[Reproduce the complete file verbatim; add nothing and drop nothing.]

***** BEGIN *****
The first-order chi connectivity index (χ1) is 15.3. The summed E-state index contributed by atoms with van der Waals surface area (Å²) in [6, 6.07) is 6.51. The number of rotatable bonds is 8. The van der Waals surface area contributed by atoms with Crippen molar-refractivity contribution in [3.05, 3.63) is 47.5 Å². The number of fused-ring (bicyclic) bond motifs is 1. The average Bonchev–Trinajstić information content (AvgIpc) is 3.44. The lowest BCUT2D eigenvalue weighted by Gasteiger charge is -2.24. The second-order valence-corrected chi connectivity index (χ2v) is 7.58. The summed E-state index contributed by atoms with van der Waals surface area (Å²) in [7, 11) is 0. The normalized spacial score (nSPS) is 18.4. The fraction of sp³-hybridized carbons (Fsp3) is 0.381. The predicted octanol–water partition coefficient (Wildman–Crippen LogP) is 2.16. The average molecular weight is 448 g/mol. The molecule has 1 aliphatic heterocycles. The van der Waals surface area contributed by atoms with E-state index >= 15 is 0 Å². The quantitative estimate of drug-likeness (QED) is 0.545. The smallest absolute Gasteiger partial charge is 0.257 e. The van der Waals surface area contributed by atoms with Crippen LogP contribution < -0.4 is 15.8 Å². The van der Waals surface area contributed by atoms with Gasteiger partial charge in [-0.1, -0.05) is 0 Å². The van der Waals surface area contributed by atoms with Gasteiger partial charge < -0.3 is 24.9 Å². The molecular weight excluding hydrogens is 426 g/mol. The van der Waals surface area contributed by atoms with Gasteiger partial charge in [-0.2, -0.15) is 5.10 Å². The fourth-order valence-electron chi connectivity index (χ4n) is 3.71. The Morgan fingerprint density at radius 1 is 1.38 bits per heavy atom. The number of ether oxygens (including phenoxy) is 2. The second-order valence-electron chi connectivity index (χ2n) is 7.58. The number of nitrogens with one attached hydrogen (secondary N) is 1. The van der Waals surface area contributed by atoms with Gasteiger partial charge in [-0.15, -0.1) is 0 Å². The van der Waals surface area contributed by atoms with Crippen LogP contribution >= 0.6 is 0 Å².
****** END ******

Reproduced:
The first-order chi connectivity index (χ1) is 15.3. The summed E-state index contributed by atoms with van der Waals surface area (Å²) in [6, 6.07) is 6.51. The number of rotatable bonds is 8. The van der Waals surface area contributed by atoms with Crippen molar-refractivity contribution in [3.05, 3.63) is 47.5 Å². The number of fused-ring (bicyclic) bond motifs is 1. The average Bonchev–Trinajstić information content (AvgIpc) is 3.44. The lowest BCUT2D eigenvalue weighted by Gasteiger charge is -2.24. The second-order valence-corrected chi connectivity index (χ2v) is 7.58. The summed E-state index contributed by atoms with van der Waals surface area (Å²) in [7, 11) is 0. The normalized spacial score (nSPS) is 18.4. The fraction of sp³-hybridized carbons (Fsp3) is 0.381. The predicted octanol–water partition coefficient (Wildman–Crippen LogP) is 2.16. The average molecular weight is 448 g/mol. The molecule has 1 aliphatic heterocycles. The van der Waals surface area contributed by atoms with E-state index >= 15 is 0 Å². The quantitative estimate of drug-likeness (QED) is 0.545. The smallest absolute Gasteiger partial charge is 0.257 e. The van der Waals surface area contributed by atoms with Crippen LogP contribution < -0.4 is 15.8 Å². The van der Waals surface area contributed by atoms with Gasteiger partial charge in [-0.1, -0.05) is 0 Å². The van der Waals surface area contributed by atoms with Gasteiger partial charge < -0.3 is 24.9 Å². The molecular weight excluding hydrogens is 426 g/mol. The van der Waals surface area contributed by atoms with Gasteiger partial charge in [-0.2, -0.15) is 5.10 Å². The fourth-order valence-electron chi connectivity index (χ4n) is 3.71. The Morgan fingerprint density at radius 1 is 1.38 bits per heavy atom. The number of ether oxygens (including phenoxy) is 2. The second-order valence-electron chi connectivity index (χ2n) is 7.58. The number of nitrogens with one attached hydrogen (secondary N) is 1. The van der Waals surface area contributed by atoms with Gasteiger partial charge in [-0.15, -0.1) is 0 Å². The van der Waals surface area contributed by atoms with Crippen LogP contribution >= 0.6 is 0 Å².